In this introductory online lecture, Professor Harold Mytum from the University of Liverpool reveals how graveyard research allows us to understand more about the past. He looks at the ways individual stone carvers can be identified, how you can notice regional styles, and how shapes and materials used for memorials change in popularity over time. Some of the designs on stones carry meaning, and they also change in popularity over time.
Adapted from: Recording and Analysing Burial Grounds © Harold Mytum and the Council for British Archaeology, 2019, 2020
Everyone in Britain has burial grounds in their locality which are of historical value. Yet, threats from vandalism and natural erosion mean that we need to record graveyard evidence before it is lost. Past generations cared for graveyards, as they contained the memorials and remains of friends and relatives. In today’s more mobile society, local identity and commitment to place has become eroded; therefore, it is even more important that historic graveyards should not be forgotten, but rather treasured as repositories of local culture.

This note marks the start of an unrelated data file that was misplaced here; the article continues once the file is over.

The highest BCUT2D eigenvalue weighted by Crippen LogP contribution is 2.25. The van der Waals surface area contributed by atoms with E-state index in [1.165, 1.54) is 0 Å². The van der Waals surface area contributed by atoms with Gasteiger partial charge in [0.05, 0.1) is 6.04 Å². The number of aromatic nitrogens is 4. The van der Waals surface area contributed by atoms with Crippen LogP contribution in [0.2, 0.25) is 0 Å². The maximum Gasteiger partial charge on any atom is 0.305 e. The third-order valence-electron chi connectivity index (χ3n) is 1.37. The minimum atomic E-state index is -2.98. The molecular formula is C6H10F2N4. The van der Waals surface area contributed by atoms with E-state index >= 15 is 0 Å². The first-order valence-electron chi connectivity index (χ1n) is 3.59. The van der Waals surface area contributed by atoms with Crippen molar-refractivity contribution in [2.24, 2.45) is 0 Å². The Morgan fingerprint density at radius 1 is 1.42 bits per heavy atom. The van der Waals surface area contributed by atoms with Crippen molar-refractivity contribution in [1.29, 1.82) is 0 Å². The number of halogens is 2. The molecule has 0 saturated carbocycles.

There is much intrinsic interest and support for graveyards and the monuments they contain, but they can offer more than the emotional and amenity value of an open space. As evidence of past generations, their attitudes to life and death, and the social identities and belief structures of their communities, they are invaluable. What is more, they contain memorials which are often the only commissioned piece of work that many stonemasons have left for us to study, providing a unique source of information on a craft which has undergone numerous changes over the last three centuries. Graveyards certainly deserve a fuller study than almost all have hitherto received.